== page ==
The semi-autonomous Kurdistan region in the north of Iraq is taking big — and symbolic — steps towards its twin goals of achieving independence from Baghdad and becoming a big energy player. The regional government announced plans to build a second oil-export pipeline, which has the potential to make Kurdistan self-sufficient. The first pipeline is expected to be operational within the next six months, perhaps as soon as by the end of this year. These pipelines will mean expanded oil sales across the region and beyond. The earnings, coming in the opposite direction, will ultimately provide the leverage the Kurdistan Regional Government (KRG) believes it needs to gain independence.
Today the KRG receives a 17% share of Baghdad’s federal budget, though the central government threatens to cut that funding if the Kurds proceed with their new pipelines. In return, Baghdad is meant to get sole ownership of the country’s oil earnings, and a share of the revenue it gets from selling the oil Iraqi Kurdistan produces. The KRG reckons that the region would be better off selling directly than it actually is by profit sharing with a central government with which it prefers to have no part. But at this point, that is still guesswork. The KRG hopes that the first pipeline will ship 150,000 barrels per day (bpd), rising towards a target of 1 million bpd by 2015 and 2 million bpd by 2019. The ultimate goal is to produce 3 million bpd of oil for export.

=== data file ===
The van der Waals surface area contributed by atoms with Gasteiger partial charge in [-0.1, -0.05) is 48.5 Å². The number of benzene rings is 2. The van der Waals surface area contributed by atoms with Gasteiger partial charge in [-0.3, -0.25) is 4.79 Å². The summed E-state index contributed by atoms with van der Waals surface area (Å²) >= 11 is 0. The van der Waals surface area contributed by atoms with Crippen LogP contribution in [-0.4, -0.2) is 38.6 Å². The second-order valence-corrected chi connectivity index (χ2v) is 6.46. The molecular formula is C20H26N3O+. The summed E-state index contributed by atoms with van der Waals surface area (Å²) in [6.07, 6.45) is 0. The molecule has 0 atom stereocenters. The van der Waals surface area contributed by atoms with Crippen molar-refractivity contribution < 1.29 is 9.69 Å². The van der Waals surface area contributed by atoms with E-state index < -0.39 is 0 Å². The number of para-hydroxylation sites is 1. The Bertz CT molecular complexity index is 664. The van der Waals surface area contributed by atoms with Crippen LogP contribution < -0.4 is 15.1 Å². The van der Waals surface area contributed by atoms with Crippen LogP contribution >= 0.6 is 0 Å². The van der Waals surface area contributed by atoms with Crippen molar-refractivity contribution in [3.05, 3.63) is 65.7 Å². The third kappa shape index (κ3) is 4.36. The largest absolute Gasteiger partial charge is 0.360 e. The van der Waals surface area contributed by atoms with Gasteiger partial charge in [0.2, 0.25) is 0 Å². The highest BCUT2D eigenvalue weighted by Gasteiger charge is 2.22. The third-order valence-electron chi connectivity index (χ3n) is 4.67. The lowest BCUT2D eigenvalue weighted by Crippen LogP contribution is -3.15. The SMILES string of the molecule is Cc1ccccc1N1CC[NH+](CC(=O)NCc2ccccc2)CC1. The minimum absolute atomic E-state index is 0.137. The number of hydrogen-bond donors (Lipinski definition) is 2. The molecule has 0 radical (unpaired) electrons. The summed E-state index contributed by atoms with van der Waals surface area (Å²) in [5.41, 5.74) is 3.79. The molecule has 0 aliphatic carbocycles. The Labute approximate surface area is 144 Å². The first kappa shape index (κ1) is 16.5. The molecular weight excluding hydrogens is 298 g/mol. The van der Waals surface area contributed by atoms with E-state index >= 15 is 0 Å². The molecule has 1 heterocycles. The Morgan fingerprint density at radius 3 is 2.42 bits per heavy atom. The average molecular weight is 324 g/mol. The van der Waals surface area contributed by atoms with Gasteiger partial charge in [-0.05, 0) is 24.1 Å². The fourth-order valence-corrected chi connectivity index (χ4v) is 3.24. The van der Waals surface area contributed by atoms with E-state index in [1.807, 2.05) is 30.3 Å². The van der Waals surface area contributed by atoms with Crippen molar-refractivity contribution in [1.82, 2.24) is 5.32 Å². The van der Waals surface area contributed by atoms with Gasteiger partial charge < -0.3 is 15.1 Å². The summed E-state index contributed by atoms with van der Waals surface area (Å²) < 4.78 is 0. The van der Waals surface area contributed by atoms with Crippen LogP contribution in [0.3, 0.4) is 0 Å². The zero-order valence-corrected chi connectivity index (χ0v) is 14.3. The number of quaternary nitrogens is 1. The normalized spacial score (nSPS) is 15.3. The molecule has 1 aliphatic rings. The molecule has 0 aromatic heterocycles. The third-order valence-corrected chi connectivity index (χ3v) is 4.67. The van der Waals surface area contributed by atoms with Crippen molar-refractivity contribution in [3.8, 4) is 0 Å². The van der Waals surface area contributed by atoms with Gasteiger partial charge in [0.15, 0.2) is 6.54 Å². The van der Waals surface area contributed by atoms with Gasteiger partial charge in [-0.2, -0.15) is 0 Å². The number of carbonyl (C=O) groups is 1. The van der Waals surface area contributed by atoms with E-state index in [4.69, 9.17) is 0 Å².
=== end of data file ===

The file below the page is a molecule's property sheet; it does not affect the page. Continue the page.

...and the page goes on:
At current prices that would be more than $120 billion a year in revenue — sufficient for international oil giants to look the other way when it comes to the political dispute. Norway’s DNO, the Anglo-Turkish group Genel Energy, and privately owned KAR Group, based in the Kurdish capital Arbil, already operate three fields in the region. ExxonMobil, Chevron and Total have signed exploration deals with the regional government, even though they are potentially at risk of losing deals in the south.
Turkey, the big regional player, is trying to stay friends with both the Kurds and Iraq’s central government. But the first of the two oil pipelines terminates in Turkey after running for 281 kilometers (174 miles) through Kurdish territory from the Taq Taq oilfield. Once commercial shipments start, it will only be a matter of time before the political stalemate between KRG and Baghdad is brought to a head. Turkey will then be faced with some hard choices — not least because there is a sizable Kurdish minority living within its modern borders.
(Watch a video on the Kurdish issue from the 2013 Blouin Creative Leadership Summit: United Kurdistan may be looking likelier).
Earlier in the week, Emaar Properties, Dubai’s largest property firm, launched a $3 billion development project in Arbil, the capital of Iraqi Kurdistan, which gives a sense of the growing self-confidence that its vast oil reserves are instilling in the semi-autonomous region. Yet despite the upbeat mood, the news hasn’t all been good. Earlier in the month, the largest oil and gas investor in the region, Dana Gas, which leads a consortium of international investors, filed the first big legal case against KRG over $1 billion in owed payments and production rights.
Meanwhile Baghdad is aware that a Kurdish region that gains sole control of its oil resources, and one that achieves independence, could ultimately lead to the break-up of Iraq. The country’s northwestern province of Nineveh, which abuts Iraqi Kurdistan and sits atop significant oil and gas reserves as well, has started talks with oil companies and is drafting terms to attract their investment.